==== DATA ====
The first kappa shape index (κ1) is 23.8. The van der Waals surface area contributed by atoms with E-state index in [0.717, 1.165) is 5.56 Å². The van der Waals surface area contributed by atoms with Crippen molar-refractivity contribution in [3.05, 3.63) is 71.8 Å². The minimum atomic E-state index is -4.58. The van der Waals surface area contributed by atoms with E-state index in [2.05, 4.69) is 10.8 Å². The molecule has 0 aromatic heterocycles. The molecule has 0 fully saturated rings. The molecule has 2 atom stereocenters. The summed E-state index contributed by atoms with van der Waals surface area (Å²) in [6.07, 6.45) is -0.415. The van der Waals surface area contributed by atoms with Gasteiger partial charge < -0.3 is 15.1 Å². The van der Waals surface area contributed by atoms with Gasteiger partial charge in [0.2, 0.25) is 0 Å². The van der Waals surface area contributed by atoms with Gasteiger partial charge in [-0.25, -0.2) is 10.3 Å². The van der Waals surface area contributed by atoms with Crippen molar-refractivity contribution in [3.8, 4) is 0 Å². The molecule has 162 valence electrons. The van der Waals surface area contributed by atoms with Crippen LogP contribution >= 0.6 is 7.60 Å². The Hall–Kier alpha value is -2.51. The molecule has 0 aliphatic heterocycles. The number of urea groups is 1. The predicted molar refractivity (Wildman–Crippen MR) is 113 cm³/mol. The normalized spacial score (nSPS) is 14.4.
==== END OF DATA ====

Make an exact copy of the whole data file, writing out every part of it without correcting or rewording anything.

The first kappa shape index (κ1) is 23.8. The van der Waals surface area contributed by atoms with E-state index in [0.717, 1.165) is 5.56 Å². The van der Waals surface area contributed by atoms with Crippen molar-refractivity contribution in [3.05, 3.63) is 71.8 Å². The minimum atomic E-state index is -4.58. The van der Waals surface area contributed by atoms with E-state index in [2.05, 4.69) is 10.8 Å². The molecule has 0 aromatic heterocycles. The molecule has 0 fully saturated rings. The molecule has 2 atom stereocenters. The summed E-state index contributed by atoms with van der Waals surface area (Å²) in [6.07, 6.45) is -0.415. The van der Waals surface area contributed by atoms with Gasteiger partial charge < -0.3 is 15.1 Å². The van der Waals surface area contributed by atoms with Gasteiger partial charge in [0.2, 0.25) is 0 Å². The van der Waals surface area contributed by atoms with Gasteiger partial charge in [-0.25, -0.2) is 10.3 Å². The van der Waals surface area contributed by atoms with Crippen molar-refractivity contribution in [3.8, 4) is 0 Å². The molecule has 162 valence electrons. The van der Waals surface area contributed by atoms with Crippen LogP contribution >= 0.6 is 7.60 Å². The Hall–Kier alpha value is -2.51. The molecule has 0 aliphatic heterocycles. The number of urea groups is 1. The predicted molar refractivity (Wildman–Crippen MR) is 113 cm³/mol. The normalized spacial score (nSPS) is 14.4.